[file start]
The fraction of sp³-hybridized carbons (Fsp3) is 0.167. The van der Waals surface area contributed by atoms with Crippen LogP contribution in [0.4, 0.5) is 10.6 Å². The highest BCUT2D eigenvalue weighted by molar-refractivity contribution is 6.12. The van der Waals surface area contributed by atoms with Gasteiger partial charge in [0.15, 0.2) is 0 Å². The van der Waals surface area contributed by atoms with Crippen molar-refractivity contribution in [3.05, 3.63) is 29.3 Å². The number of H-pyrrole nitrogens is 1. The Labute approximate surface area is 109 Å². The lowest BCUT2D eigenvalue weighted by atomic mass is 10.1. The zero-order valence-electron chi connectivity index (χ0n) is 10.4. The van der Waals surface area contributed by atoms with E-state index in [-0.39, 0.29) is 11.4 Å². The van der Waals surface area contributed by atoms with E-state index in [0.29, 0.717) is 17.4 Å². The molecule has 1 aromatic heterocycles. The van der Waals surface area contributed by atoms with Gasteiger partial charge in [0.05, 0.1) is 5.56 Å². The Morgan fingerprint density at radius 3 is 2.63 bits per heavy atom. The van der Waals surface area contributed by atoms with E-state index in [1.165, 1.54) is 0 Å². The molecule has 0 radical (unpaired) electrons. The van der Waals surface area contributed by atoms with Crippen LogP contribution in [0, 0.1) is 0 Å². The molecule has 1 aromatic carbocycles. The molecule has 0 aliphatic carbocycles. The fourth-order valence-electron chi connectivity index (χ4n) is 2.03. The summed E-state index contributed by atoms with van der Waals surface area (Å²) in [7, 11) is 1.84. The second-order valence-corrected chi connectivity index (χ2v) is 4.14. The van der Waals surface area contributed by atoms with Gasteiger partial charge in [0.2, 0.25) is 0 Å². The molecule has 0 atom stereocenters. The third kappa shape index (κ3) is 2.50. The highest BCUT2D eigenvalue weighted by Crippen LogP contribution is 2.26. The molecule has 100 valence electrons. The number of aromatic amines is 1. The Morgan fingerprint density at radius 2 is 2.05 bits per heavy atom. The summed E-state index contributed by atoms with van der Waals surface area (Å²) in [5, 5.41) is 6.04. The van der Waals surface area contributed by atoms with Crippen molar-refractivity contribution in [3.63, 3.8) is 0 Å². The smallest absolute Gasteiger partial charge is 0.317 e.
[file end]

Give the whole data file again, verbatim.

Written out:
The fraction of sp³-hybridized carbons (Fsp3) is 0.167. The van der Waals surface area contributed by atoms with Crippen LogP contribution in [0.4, 0.5) is 10.6 Å². The highest BCUT2D eigenvalue weighted by molar-refractivity contribution is 6.12. The van der Waals surface area contributed by atoms with Gasteiger partial charge in [0.15, 0.2) is 0 Å². The van der Waals surface area contributed by atoms with Crippen molar-refractivity contribution in [3.05, 3.63) is 29.3 Å². The number of H-pyrrole nitrogens is 1. The Labute approximate surface area is 109 Å². The lowest BCUT2D eigenvalue weighted by atomic mass is 10.1. The zero-order valence-electron chi connectivity index (χ0n) is 10.4. The van der Waals surface area contributed by atoms with E-state index in [-0.39, 0.29) is 11.4 Å². The van der Waals surface area contributed by atoms with E-state index in [0.29, 0.717) is 17.4 Å². The molecule has 1 aromatic heterocycles. The van der Waals surface area contributed by atoms with Gasteiger partial charge in [0.05, 0.1) is 5.56 Å². The Morgan fingerprint density at radius 3 is 2.63 bits per heavy atom. The van der Waals surface area contributed by atoms with E-state index in [1.165, 1.54) is 0 Å². The molecule has 0 radical (unpaired) electrons. The van der Waals surface area contributed by atoms with Crippen LogP contribution in [0, 0.1) is 0 Å². The molecule has 1 aromatic carbocycles. The molecule has 0 aliphatic carbocycles. The fourth-order valence-electron chi connectivity index (χ4n) is 2.03. The summed E-state index contributed by atoms with van der Waals surface area (Å²) in [7, 11) is 1.84. The second-order valence-corrected chi connectivity index (χ2v) is 4.14. The van der Waals surface area contributed by atoms with Gasteiger partial charge in [0.2, 0.25) is 0 Å². The molecule has 0 atom stereocenters. The third kappa shape index (κ3) is 2.50. The highest BCUT2D eigenvalue weighted by Crippen LogP contribution is 2.26. The molecule has 100 valence electrons. The number of aromatic amines is 1. The Morgan fingerprint density at radius 2 is 2.05 bits per heavy atom. The summed E-state index contributed by atoms with van der Waals surface area (Å²) in [5, 5.41) is 6.04. The van der Waals surface area contributed by atoms with Crippen molar-refractivity contribution in [3.63, 3.8) is 0 Å². The smallest absolute Gasteiger partial charge is 0.317 e.